Alchemists have always managed to invoke a sense of wonder and child-like curiosity in our minds. Imagine, an old man in a hat playing with pots and ladles, mixing and heating some sort of ingredients to try and create gold out of lead and the elixir of life as a master potion.
Incredible, definitely. A wonderful myth, probably.
If we look beyond the obvious, in today’s world, we can safely call the chef an alchemist. Again, imagine, the chef adorning his cooking hat in sparkling white, moving the knives, pots and ladles with an impressive degree of skill and concentration, to create a dish, a dish that is worth remembering for many a life time, a dish that speaks to your heart, one that will make you really happy.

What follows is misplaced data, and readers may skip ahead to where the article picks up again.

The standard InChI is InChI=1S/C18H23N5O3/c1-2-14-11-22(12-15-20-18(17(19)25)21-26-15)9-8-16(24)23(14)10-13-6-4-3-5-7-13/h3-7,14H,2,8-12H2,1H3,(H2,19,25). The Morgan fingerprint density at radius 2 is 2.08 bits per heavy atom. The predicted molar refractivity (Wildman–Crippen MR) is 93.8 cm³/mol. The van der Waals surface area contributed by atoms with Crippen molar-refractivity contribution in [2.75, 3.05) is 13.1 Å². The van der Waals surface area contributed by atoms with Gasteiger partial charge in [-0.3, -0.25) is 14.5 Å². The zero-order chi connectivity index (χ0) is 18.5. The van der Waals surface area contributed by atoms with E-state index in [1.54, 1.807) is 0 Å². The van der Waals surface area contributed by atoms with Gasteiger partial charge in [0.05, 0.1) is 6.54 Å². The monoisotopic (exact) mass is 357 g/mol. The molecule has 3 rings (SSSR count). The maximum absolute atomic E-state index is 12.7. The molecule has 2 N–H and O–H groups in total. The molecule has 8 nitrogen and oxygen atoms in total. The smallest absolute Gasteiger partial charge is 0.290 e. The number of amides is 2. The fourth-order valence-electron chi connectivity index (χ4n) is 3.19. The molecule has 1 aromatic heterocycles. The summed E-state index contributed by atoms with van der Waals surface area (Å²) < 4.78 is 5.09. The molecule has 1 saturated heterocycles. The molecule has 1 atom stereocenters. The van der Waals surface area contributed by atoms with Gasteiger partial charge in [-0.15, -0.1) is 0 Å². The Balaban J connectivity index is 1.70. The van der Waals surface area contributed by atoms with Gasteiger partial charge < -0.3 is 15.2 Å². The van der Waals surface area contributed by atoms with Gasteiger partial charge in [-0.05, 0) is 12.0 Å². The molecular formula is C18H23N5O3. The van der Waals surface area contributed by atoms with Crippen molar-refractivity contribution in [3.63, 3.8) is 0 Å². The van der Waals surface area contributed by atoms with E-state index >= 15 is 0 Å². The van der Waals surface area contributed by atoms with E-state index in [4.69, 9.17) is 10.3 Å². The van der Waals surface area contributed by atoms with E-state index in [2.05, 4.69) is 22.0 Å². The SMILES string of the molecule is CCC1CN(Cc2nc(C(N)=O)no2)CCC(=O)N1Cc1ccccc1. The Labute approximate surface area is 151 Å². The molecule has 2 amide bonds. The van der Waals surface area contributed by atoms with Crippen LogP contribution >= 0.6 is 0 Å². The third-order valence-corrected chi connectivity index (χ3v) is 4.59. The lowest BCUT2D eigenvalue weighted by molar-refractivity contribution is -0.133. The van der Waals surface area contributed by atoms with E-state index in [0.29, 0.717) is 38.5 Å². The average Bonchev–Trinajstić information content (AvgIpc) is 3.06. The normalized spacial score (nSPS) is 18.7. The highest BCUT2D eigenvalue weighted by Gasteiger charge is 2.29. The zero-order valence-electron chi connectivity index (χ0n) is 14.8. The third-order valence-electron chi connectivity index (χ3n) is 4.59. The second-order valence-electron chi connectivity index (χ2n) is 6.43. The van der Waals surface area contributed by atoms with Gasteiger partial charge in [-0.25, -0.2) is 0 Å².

I believe, Chefs are today’s Alchemists.
The preparation of food is a wonderful cusp of art and science. Rarely, in our daily lives do we find a way of living which is a beautiful amalgamation of both art and science. Every ingredient which goes into the dish is equally important. Without one particular ingredient the dish doesn’t remain the same, but the beauty of making a dish so tasty is how and when to add these ingredients.
For example, the Dal Makhani made in most parts of our country has these ingredients, Whole black gram, Red kidney beans (rajma), Salt to taste, Red chilli, Ginger, Butter, Oil, Cumin seeds, Garlic, Onion, Green chillies, Tomatoes, Garam masala which are easily available in most houses across India. This is the science of the food, every ingredient is important, but the art lies in when to add the onions, and the kind of garam masala to be used and when the tadka should be added.
We are excited to make food, the way it was meant to be, all our dishes will invoke a deep connection with our ancient cultures. Food served by us will invigorate a rush of dopamine through your blood, a feeling of goodness never before. We promise.